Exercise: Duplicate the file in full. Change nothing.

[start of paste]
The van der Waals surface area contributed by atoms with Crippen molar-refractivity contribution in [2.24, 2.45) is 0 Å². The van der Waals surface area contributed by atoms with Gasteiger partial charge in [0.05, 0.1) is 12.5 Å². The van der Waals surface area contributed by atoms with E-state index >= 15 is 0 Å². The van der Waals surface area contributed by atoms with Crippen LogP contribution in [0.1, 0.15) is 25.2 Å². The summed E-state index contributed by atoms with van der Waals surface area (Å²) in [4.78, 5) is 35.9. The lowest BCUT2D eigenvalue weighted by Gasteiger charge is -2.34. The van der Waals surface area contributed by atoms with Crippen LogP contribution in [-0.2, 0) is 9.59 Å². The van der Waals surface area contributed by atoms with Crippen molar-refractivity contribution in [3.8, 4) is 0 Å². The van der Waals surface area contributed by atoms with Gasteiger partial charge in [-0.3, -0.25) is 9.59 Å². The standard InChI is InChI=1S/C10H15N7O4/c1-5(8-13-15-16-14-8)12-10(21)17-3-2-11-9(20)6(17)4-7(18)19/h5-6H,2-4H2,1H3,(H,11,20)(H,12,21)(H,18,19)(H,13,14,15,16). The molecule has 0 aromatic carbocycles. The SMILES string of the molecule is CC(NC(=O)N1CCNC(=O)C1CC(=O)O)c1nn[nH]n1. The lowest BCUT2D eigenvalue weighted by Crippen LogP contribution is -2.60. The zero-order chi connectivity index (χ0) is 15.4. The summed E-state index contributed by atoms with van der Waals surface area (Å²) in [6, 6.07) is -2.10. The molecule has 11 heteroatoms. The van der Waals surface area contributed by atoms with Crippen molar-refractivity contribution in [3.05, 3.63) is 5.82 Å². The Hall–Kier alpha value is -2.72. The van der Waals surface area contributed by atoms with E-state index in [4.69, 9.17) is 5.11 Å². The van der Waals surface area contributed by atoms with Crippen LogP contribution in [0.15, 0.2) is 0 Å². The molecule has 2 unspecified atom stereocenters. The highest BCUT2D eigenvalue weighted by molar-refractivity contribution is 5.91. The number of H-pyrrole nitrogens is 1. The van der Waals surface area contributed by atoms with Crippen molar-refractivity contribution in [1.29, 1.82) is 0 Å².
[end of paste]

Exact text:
The van der Waals surface area contributed by atoms with Crippen molar-refractivity contribution in [2.24, 2.45) is 0 Å². The van der Waals surface area contributed by atoms with Gasteiger partial charge in [0.05, 0.1) is 12.5 Å². The van der Waals surface area contributed by atoms with E-state index >= 15 is 0 Å². The van der Waals surface area contributed by atoms with Crippen LogP contribution in [0.1, 0.15) is 25.2 Å². The summed E-state index contributed by atoms with van der Waals surface area (Å²) in [4.78, 5) is 35.9. The lowest BCUT2D eigenvalue weighted by Gasteiger charge is -2.34. The van der Waals surface area contributed by atoms with Crippen LogP contribution in [-0.2, 0) is 9.59 Å². The van der Waals surface area contributed by atoms with Crippen molar-refractivity contribution in [3.8, 4) is 0 Å². The van der Waals surface area contributed by atoms with Gasteiger partial charge in [-0.3, -0.25) is 9.59 Å². The standard InChI is InChI=1S/C10H15N7O4/c1-5(8-13-15-16-14-8)12-10(21)17-3-2-11-9(20)6(17)4-7(18)19/h5-6H,2-4H2,1H3,(H,11,20)(H,12,21)(H,18,19)(H,13,14,15,16). The molecule has 0 aromatic carbocycles. The SMILES string of the molecule is CC(NC(=O)N1CCNC(=O)C1CC(=O)O)c1nn[nH]n1. The lowest BCUT2D eigenvalue weighted by Crippen LogP contribution is -2.60. The zero-order chi connectivity index (χ0) is 15.4. The summed E-state index contributed by atoms with van der Waals surface area (Å²) in [6, 6.07) is -2.10. The molecule has 11 heteroatoms. The van der Waals surface area contributed by atoms with Crippen molar-refractivity contribution in [3.05, 3.63) is 5.82 Å². The Hall–Kier alpha value is -2.72. The van der Waals surface area contributed by atoms with E-state index in [4.69, 9.17) is 5.11 Å². The van der Waals surface area contributed by atoms with Crippen LogP contribution in [0.15, 0.2) is 0 Å². The molecule has 2 unspecified atom stereocenters. The highest BCUT2D eigenvalue weighted by molar-refractivity contribution is 5.91. The number of H-pyrrole nitrogens is 1. The van der Waals surface area contributed by atoms with Crippen molar-refractivity contribution in [1.29, 1.82) is 0 Å².